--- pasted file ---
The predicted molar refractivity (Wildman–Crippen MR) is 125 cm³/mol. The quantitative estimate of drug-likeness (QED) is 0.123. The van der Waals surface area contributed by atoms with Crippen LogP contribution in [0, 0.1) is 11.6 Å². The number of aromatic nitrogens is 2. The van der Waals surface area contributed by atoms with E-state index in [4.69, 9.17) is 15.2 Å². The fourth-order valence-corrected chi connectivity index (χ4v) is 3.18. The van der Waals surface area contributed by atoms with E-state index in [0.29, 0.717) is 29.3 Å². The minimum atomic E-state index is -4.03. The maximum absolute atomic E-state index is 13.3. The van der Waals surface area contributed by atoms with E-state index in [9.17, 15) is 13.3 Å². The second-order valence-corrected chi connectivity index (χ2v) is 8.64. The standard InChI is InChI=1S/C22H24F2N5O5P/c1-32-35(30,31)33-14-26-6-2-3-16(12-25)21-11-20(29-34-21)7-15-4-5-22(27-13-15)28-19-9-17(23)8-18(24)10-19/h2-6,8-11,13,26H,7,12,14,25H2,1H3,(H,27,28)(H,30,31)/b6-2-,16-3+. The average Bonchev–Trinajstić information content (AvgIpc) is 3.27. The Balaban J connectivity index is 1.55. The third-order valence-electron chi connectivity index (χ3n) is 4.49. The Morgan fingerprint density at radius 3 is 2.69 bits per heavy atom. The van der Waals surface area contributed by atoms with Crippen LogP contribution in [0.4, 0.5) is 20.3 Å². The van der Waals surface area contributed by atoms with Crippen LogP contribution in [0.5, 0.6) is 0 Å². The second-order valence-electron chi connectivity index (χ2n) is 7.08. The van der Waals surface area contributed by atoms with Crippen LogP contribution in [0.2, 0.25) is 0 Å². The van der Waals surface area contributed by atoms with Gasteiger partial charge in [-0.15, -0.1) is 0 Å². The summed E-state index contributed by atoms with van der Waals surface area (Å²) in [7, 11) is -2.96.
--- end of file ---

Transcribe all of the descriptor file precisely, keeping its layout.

The predicted molar refractivity (Wildman–Crippen MR) is 125 cm³/mol. The quantitative estimate of drug-likeness (QED) is 0.123. The van der Waals surface area contributed by atoms with Crippen LogP contribution in [0, 0.1) is 11.6 Å². The number of aromatic nitrogens is 2. The van der Waals surface area contributed by atoms with E-state index in [4.69, 9.17) is 15.2 Å². The fourth-order valence-corrected chi connectivity index (χ4v) is 3.18. The van der Waals surface area contributed by atoms with E-state index in [0.29, 0.717) is 29.3 Å². The minimum atomic E-state index is -4.03. The maximum absolute atomic E-state index is 13.3. The van der Waals surface area contributed by atoms with E-state index in [9.17, 15) is 13.3 Å². The second-order valence-corrected chi connectivity index (χ2v) is 8.64. The standard InChI is InChI=1S/C22H24F2N5O5P/c1-32-35(30,31)33-14-26-6-2-3-16(12-25)21-11-20(29-34-21)7-15-4-5-22(27-13-15)28-19-9-17(23)8-18(24)10-19/h2-6,8-11,13,26H,7,12,14,25H2,1H3,(H,27,28)(H,30,31)/b6-2-,16-3+. The average Bonchev–Trinajstić information content (AvgIpc) is 3.27. The Balaban J connectivity index is 1.55. The third-order valence-electron chi connectivity index (χ3n) is 4.49. The Morgan fingerprint density at radius 3 is 2.69 bits per heavy atom. The van der Waals surface area contributed by atoms with Crippen LogP contribution in [0.4, 0.5) is 20.3 Å². The van der Waals surface area contributed by atoms with Crippen LogP contribution in [0.5, 0.6) is 0 Å². The second-order valence-electron chi connectivity index (χ2n) is 7.08. The van der Waals surface area contributed by atoms with Crippen LogP contribution in [0.2, 0.25) is 0 Å². The van der Waals surface area contributed by atoms with Gasteiger partial charge in [-0.15, -0.1) is 0 Å². The summed E-state index contributed by atoms with van der Waals surface area (Å²) in [7, 11) is -2.96.